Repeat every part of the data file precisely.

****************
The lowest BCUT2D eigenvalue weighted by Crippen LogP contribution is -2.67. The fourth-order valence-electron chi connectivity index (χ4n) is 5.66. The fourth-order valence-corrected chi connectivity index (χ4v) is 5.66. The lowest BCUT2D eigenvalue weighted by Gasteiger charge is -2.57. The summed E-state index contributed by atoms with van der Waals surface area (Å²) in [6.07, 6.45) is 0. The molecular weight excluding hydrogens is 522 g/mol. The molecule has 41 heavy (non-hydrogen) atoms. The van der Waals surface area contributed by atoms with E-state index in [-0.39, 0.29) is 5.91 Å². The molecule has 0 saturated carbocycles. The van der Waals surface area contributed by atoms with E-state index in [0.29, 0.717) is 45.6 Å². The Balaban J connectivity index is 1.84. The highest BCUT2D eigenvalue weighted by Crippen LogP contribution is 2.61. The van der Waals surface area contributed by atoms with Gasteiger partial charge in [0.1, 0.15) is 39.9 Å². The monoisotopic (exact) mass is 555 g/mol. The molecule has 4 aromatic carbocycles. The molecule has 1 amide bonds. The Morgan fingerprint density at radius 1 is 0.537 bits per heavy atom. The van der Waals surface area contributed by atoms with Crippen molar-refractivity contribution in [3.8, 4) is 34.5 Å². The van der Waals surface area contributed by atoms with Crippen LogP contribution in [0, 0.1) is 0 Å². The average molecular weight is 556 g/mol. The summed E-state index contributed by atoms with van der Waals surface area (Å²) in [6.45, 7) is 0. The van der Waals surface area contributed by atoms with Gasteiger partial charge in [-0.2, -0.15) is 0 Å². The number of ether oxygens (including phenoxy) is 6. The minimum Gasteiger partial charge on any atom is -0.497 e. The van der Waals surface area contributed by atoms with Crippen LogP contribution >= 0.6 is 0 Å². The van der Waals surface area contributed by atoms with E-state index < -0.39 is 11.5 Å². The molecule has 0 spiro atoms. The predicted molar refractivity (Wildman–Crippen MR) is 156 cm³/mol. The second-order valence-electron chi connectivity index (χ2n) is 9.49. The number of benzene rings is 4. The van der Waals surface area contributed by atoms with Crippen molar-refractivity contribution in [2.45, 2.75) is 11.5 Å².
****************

The lowest BCUT2D eigenvalue weighted by Crippen LogP contribution is -2.67. The fourth-order valence-electron chi connectivity index (χ4n) is 5.66. The fourth-order valence-corrected chi connectivity index (χ4v) is 5.66. The lowest BCUT2D eigenvalue weighted by Gasteiger charge is -2.57. The summed E-state index contributed by atoms with van der Waals surface area (Å²) in [6.07, 6.45) is 0. The molecular weight excluding hydrogens is 522 g/mol. The molecule has 41 heavy (non-hydrogen) atoms. The van der Waals surface area contributed by atoms with E-state index in [-0.39, 0.29) is 5.91 Å². The molecule has 0 saturated carbocycles. The van der Waals surface area contributed by atoms with E-state index in [0.29, 0.717) is 45.6 Å². The Balaban J connectivity index is 1.84. The highest BCUT2D eigenvalue weighted by Crippen LogP contribution is 2.61. The van der Waals surface area contributed by atoms with Gasteiger partial charge in [0.1, 0.15) is 39.9 Å². The monoisotopic (exact) mass is 555 g/mol. The molecule has 4 aromatic carbocycles. The molecule has 1 amide bonds. The Morgan fingerprint density at radius 1 is 0.537 bits per heavy atom. The van der Waals surface area contributed by atoms with Crippen molar-refractivity contribution in [3.8, 4) is 34.5 Å². The van der Waals surface area contributed by atoms with Crippen LogP contribution in [0, 0.1) is 0 Å². The average molecular weight is 556 g/mol. The summed E-state index contributed by atoms with van der Waals surface area (Å²) in [6.45, 7) is 0. The van der Waals surface area contributed by atoms with Gasteiger partial charge in [-0.2, -0.15) is 0 Å². The number of ether oxygens (including phenoxy) is 6. The minimum Gasteiger partial charge on any atom is -0.497 e. The van der Waals surface area contributed by atoms with Crippen LogP contribution >= 0.6 is 0 Å². The van der Waals surface area contributed by atoms with E-state index < -0.39 is 11.5 Å². The molecule has 0 spiro atoms. The predicted molar refractivity (Wildman–Crippen MR) is 156 cm³/mol. The second-order valence-electron chi connectivity index (χ2n) is 9.49. The number of benzene rings is 4. The van der Waals surface area contributed by atoms with Crippen molar-refractivity contribution in [2.45, 2.75) is 11.5 Å².